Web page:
I enjoyed audio of Carrie Fisher's Wishful Drinking on the road last week and after your comments I have Bossypants ready for a similar trip next week.

21Rise
lokakuu 4, 2011, 12:08 pm

novels

Austerlitz by W. G. Sebald, translated by Anthea Bell
Nineteen Eighty-Four by George Orwell
Tomorrow in the Battle Think on Me by Javier Marías, translated by Margaret Jull Costa

novellas

The Fall by Albert Camus, translated by Justin O'Brien
Chess* by Stefan Zweig, translated by Anthea Bell

short stories

Toddler-Hunting and Other Stories by Kōno Taeko, translated by Lucy North and Lucy Lower

essay

On Translation by Paul Ricoeur, translated by Eileen Brennan

* touchstone of a different translation

22dchaikin
Muokkaaja: lokakuu 4, 2011, 9:56 pm

Can't decide what "favorite" means to me...

Gems:
The Songlines by Bruce Chatwin
Island Fire : An Anthology of Literature from Hawai'i by Cheryl A. Harstad & James R. Harstad (Editors)

Major, thought provoking, inspiring, if dreary works:
History by Elsa Morante

Accomplishments:
The Faerie Queene by Edmund Spenser - I got a little lost in the woods while reading this...I don't mean I couldn't figure out the story, I mean, while reading it, I was in state of being lost in the woods or something like that. That's meant as a compliment & caution in one.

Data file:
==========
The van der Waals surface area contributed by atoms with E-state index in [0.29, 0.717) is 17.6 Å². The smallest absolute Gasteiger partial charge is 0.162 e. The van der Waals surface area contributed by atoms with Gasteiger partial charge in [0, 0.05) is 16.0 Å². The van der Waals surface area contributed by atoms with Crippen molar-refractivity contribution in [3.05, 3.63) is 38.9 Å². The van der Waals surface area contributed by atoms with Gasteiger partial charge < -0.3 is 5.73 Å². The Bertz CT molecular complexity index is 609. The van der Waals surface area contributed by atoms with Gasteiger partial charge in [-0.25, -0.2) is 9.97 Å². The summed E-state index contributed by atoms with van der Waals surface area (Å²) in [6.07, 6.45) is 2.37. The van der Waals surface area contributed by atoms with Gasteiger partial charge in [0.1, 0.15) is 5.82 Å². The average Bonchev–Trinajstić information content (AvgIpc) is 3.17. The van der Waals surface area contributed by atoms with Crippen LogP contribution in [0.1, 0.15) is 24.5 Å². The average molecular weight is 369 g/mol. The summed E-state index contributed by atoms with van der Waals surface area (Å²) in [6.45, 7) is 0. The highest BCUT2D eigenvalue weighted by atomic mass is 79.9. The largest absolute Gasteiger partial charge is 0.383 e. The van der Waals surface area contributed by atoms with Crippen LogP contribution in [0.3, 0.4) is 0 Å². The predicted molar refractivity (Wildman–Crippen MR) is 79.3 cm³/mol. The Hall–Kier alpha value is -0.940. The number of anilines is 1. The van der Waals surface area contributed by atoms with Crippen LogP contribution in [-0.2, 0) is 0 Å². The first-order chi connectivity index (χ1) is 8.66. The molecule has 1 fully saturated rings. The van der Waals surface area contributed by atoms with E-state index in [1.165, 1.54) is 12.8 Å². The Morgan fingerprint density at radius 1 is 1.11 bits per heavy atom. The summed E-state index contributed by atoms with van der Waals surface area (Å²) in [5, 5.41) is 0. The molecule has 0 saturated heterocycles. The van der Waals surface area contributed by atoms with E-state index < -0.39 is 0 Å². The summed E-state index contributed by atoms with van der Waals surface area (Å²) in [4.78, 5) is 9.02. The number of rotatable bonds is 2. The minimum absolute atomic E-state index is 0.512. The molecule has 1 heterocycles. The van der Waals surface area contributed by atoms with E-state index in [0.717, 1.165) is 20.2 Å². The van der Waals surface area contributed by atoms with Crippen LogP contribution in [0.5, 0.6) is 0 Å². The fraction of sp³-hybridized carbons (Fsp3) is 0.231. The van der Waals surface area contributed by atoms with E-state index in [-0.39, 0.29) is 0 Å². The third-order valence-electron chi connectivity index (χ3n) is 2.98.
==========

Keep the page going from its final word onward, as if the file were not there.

Parenting gem:
The Way of Boys: Raising Healthy Boys in a Challenging and Complex World by Anthony Rao & Michell Seaton

23nancyewhite
lokakuu 4, 2011, 1:59 pm

>>22 dchaikin:. I loved The Way of Boys as well.

24avaland
lokakuu 4, 2011, 5:17 pm

>19 detailmuse: You got to The Filter Bubble before I did:-) It's still out there hovering on my pile. I suspect it will be November before I can get to it.

>21 Rise: Rise, I have Toddler-Hunting and Other Stories somewhere in the house, unread as yet; a recommendation from LT member marietherese.

25Rise
Muokkaaja: lokakuu 4, 2011, 10:18 pm

> 24

Great! I hope the author wins the Nobel Prize. That would make her other books accessible in English. :p